The researchers then calculated the amount of land currently being used for farming and how much would be needed if everyone followed the nutritional recommendations. They then projected those numbers for 2050, when the global population is expected to reach 9.8 billion.

When global production is divided into different food groups, an interesting picture emerges. Specifically, global agriculture currently produces 12 servings of grains, 5 of fruits and vegetables, 3 of oil and fat, 3 of protein, 1 of milk and 4 servings of sugar per person per day, according to the study.

“In contrast, using the HHEP, we estimate that global agriculture production should provide 8 servings of whole grains, 15 servings of fruits and vegetables, 1 serving of oil, 5 servings of protein, and 1 serving of milk per person per day to provide a nutritionally balanced diet,” says the study.

Global food production (blue bars) are from FAO (2011) data and nutritional recommendations (orange ...

Global food production (blue bars) are from FAO (2011) data and nutritional recommendations (orange bars) are based on Harvard University Healthy Eating Plate model. All data are displayed in dietary servings following the CFG (Canadian Food Guidelines) and USDA guidelines.

“What we are producing at a global level is not what we should be producing according to nutritionists,” said Fraser, whose co-authors include Krishna KC, a research scientist in the Department of Geography, Environment and Geomatics, Profs. Nigel Raine and Madhur Anand, School of Environmental Sciences, and Prof. Malcolm Campbell, Department of Molecular and Cellular Biology.

Because carbohydrates are relatively easy to produce and can feed many people, developing countries focus on growing grains, said KC, lead author of the study. “Also fat, sugar and salt are tasty and are what we humans crave, so we have a real hunger for these foods,” said KC. “All of these factors combined have resulted in a world system that is really overproducing these types of foods.”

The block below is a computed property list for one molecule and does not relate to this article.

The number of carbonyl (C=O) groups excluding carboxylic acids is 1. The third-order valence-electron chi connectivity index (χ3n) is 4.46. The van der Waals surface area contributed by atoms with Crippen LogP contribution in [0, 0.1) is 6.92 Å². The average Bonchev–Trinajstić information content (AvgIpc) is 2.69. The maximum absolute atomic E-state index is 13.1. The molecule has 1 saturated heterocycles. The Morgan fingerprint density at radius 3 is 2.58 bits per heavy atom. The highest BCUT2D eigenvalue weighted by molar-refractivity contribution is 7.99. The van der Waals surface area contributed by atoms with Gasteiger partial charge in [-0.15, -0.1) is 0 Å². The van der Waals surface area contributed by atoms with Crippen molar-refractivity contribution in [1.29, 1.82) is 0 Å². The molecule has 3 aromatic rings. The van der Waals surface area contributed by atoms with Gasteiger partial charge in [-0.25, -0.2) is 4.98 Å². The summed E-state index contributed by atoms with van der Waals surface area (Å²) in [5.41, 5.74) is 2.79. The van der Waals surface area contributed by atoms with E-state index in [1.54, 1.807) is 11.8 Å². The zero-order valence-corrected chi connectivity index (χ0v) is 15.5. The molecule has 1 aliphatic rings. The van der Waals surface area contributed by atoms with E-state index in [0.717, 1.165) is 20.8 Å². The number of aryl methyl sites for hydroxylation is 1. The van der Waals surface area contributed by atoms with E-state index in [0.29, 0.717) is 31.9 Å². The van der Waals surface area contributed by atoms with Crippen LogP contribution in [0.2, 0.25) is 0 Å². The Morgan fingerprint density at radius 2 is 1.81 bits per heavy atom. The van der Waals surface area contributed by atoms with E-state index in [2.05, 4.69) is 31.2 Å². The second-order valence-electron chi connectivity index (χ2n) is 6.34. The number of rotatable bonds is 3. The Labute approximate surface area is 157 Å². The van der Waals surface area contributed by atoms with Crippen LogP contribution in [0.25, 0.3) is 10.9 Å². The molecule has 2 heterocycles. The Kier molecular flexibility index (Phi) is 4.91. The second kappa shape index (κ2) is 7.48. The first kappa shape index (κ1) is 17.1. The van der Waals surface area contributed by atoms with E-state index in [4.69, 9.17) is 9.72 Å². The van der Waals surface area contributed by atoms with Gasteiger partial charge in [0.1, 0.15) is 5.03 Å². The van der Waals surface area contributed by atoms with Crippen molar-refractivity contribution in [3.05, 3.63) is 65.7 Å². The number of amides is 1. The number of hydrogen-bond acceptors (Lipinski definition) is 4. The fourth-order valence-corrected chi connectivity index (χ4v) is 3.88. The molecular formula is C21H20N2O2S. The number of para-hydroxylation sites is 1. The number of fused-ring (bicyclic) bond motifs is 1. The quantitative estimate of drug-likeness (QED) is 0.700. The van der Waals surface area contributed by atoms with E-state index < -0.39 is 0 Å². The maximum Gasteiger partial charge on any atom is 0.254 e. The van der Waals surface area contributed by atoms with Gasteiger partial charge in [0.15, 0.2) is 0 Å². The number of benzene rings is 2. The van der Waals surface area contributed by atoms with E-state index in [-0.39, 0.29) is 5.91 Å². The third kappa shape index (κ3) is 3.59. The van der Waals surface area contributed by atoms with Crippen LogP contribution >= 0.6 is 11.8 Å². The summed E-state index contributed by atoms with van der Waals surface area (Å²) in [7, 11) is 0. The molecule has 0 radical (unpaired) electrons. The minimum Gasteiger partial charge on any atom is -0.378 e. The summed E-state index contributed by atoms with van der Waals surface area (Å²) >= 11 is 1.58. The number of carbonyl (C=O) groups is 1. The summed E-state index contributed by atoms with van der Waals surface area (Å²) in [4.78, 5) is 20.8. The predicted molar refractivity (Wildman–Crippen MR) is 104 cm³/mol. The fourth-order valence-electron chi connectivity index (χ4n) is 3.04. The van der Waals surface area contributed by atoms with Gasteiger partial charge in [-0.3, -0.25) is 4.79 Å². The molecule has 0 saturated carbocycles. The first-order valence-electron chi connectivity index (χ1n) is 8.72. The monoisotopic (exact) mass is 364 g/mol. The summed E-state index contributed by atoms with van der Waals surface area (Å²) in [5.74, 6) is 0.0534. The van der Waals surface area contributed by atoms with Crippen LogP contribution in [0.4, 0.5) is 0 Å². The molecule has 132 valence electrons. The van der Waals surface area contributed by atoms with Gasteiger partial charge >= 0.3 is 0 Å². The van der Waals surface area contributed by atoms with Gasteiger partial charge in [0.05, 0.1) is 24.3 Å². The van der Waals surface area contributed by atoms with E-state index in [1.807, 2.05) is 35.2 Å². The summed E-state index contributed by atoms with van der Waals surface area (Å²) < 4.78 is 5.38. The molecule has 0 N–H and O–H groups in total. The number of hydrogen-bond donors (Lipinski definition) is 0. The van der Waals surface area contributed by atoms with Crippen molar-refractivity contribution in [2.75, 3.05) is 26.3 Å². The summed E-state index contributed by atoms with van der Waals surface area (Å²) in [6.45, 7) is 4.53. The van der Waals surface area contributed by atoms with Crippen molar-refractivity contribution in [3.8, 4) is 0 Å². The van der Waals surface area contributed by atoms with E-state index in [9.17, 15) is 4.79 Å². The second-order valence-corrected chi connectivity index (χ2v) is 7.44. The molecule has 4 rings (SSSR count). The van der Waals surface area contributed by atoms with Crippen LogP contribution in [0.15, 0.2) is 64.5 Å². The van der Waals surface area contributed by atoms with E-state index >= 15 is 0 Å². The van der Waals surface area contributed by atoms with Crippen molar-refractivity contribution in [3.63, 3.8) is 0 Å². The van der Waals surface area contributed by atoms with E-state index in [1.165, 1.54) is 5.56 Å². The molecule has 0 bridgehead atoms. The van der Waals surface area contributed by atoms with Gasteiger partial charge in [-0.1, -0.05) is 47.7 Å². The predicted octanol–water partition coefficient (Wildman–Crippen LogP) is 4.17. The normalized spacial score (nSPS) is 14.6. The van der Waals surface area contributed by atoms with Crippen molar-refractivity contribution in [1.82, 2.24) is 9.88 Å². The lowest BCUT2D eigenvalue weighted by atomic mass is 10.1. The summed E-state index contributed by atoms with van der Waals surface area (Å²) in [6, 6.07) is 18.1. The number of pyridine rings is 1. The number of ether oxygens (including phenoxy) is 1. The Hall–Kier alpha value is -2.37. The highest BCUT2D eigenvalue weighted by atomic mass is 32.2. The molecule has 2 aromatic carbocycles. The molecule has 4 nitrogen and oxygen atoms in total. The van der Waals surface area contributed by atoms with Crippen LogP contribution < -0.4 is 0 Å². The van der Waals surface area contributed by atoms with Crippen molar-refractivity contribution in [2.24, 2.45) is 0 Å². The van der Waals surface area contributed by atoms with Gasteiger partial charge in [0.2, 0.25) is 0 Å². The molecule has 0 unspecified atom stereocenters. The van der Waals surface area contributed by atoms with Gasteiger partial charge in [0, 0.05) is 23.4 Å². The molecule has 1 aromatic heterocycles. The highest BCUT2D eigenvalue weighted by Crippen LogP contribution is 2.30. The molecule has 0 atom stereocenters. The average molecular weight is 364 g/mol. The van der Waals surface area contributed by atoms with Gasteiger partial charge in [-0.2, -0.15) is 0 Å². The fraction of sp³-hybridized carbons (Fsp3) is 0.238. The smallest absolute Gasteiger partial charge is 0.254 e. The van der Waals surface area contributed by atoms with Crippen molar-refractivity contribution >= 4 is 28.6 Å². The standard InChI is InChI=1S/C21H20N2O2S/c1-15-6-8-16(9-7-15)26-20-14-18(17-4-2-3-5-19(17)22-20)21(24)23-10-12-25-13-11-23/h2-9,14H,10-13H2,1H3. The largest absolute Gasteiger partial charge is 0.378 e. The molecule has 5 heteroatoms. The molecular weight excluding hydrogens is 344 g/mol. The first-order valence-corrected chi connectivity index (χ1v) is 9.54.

“Feeding the next generation is one of the most pressing challenges facing the 21st century. For a growing population, our calculations suggest that the only way to eat a nutritionally balanced diet, save land and reduce greenhouse gas emission is to consume and produce more fruits and vegetables as well as a transition to diets higher in plant-based protein.”

Basically, the findings in this study echo the thoughts outlined in the IPCC’s stunning 1.5 Degree Report: we need to completely rethink the way that we manage our food, transportation, government, and production if we have any hope of supporting the human population

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We are deeply saddened to announce the passing of our dear friend Karen Graham, who served as Editor-at-Large at Digital Journal. She was 78 years old. Karen's view of what is happening in our world was colored by her love of history and how the past influences events taking place today. Her belief in humankind's part in the care of the planet and our environment has led her to focus on the need for action in dealing with climate change. It was said by Geoffrey C. Ward, "Journalism is merely history's first draft." Everyone who writes about what is happening today is indeed, writing a small part of our history.